In a little-noticed development, a federal judge on Sept. 2 sentenced Kenneth P. Gaughan, a gay former assistant superintendent and contracting liaison for the Catholic Archdiocese of Washington, to six years and six months in prison on charges that he fraudulently obtained more than $2.1 million in funds for personal use from two federal COVID relief programs.
Records from the U.S. District Court for the District of Columbia show that Gaughan pleaded guilty on March 2, 2022, as part of a plea bargain offer by prosecutors to partially reduced charges related to the COVID relief program case as well as to a charge that he embezzled more than $438,000 from the Archdiocese of Washington, where he was employed from 2008 to 2018.
A statement released by the Office of the U.S. Attorney for D.C. says Gaughan pleaded guilty to one count of wire fraud and one count of money laundering in the federal relief fund case and one count of wire fraud in the case involving the Archdiocese of Washington.
Gaughan was released while awaiting trial after his arrest on Aug. 11, 2020, on a criminal complaint that combined the charges from the federal relief fund case and the Archdiocese of Washington case.
In addition to the six years and six months prison term, U.S. District Court Judge Tanya S. Chutkan sentenced Gaughan to three years of supervised probation upon his release. She also ordered that he pay restitution for the money he is charged with stealing through fraud and embezzlement at an amount to be determined at a Nov. 15 restitution hearing, according to court records.
“For a decade, Kenneth Gaughan stole money meant to help needy people, businesses, and organizations, starting with a scheme defrauding his own employer and later looting government COVID-relief efforts,” said U.S. Attorney for D.C. Matthew M. Graves in a statement released at the time of the sentencing.
“He went to great lengths to conceive, carry out, and conceal his crimes,” Graves said. “Now, he will be facing the consequences of his greed with confinement in a federal prison.”
The statement released by the D.C. U.S. Attorney’s Office says Gaughan’s work at the Archdiocese of Washington, which oversees churches and Catholic schools in D.C. and Maryland, included overseeing services such as anti-bullying programs, crisis intervention, and professional development efforts at approximately 95 Catholic schools.
“Beginning in at least June 2010 and continuing through April 2018, Gaughan caused the Archdiocese to pay invoices manufactured by Gaughan purportedly for anti-bullying and crisis intervention programs, as well as for software used to send mass messages to Archdiocese students and families,” the statement says. It says he concealed his ownership and control of three companies that billed the Archdiocese for services the fake companies never performed.
The statement says Gaughan targeted the COVID-related Federal Paycheck Protection Program (PPP) and the Economic Injury Disaster Loans (EIDL) program for his fraud scheme in which he allegedly stole more than $2.1 million. It points to evidence gathered by the FBI and the IRS showing that Gaughan created at least nine fake companies to apply for COVID relief loans that, under the relief programs, do not have to be repaid.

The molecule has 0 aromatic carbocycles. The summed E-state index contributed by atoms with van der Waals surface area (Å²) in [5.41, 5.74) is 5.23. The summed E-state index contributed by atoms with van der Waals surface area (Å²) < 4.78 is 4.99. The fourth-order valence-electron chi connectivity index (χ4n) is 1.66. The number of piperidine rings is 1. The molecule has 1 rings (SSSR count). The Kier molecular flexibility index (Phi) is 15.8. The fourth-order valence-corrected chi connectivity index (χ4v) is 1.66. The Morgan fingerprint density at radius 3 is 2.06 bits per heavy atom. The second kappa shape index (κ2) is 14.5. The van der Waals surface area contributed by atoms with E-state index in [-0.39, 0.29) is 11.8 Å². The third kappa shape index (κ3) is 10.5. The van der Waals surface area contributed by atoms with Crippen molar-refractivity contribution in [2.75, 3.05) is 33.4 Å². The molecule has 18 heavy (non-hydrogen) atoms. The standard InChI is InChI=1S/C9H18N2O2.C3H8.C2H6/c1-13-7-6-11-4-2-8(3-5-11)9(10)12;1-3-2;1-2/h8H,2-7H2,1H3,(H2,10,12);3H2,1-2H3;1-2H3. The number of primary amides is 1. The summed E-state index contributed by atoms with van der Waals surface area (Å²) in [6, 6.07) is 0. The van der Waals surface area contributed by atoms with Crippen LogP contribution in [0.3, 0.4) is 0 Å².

Charges filed in court show that most of the fake companies Gaughan created purported to provide support for animals, using such names as Service Dog of America, Inc. and Therapy Dog Incorporated.
“Gaughan made false representations to receive the loan funds, including forged paperwork and bank records,” the U.S. Attorney’s statement says. “Gaughan then used a portion of the loan proceeds to purchase a 2020 Cruisers Yachts 338 CX 33-foot watercraft, a 2020 Kia Stinger, and a rowhouse in Northeast Washington,” according to the statement.
A sentencing memorandum filed in court by prosecutors in August called on the judge to hand down a sentence of 78 months in prison, which is what the judge handed down at the Sept. 2 sentencing. The sentencing memo also notes that Gaughan agreed in his plea deal to pay restitution in the amount of $2,620,665.99, a higher amount than the amount prosecutors initially said he stole through the government relief programs and from the Archdiocese of Washington.
“The higher amount includes additional victim requests made after the entry of the plea that should be awarded as mandatory restitution,” the sentencing memo says.
The memo makes no mention of whether Gaughan has the financial ability to pay that amount.
Property records from the D.C. Office of Tax and Revenue show that the townhouse that Gaughan allegedly bought with stolen and embezzled funds at 112 V St., N.E. in June 2020 for $1,089,000 was sold by the city in a tax sale in August of this year. The city property records show the owner, which was identified as 112 V St., NE Trust, was $24,596 in arrears in property taxes. The Blade couldn’t immediately determine whether Gaughan or someone else owned the 112 V St., NE Trust company.
Court records also show that Gaughan’s attorney, Jonathan N. Rosen, filed a motion in court on Sept. 15 requesting that Gaughan be placed in the Federal Correctional Institution prison in Morgantown, W.Va. “and that the defendant be allowed to self-surrender after the restitution hearing in these matters,” which is scheduled for Nov. 15.
Although the public court records do not show whether Gaughan was ordered to begin his prison sentence at the time of the Sept. 2 sentencing, the motion by his attorney suggests he may not have been sent to jail at the time the motion was filed on Sept. 15.
Rosen couldn’t immediately be reached for comment.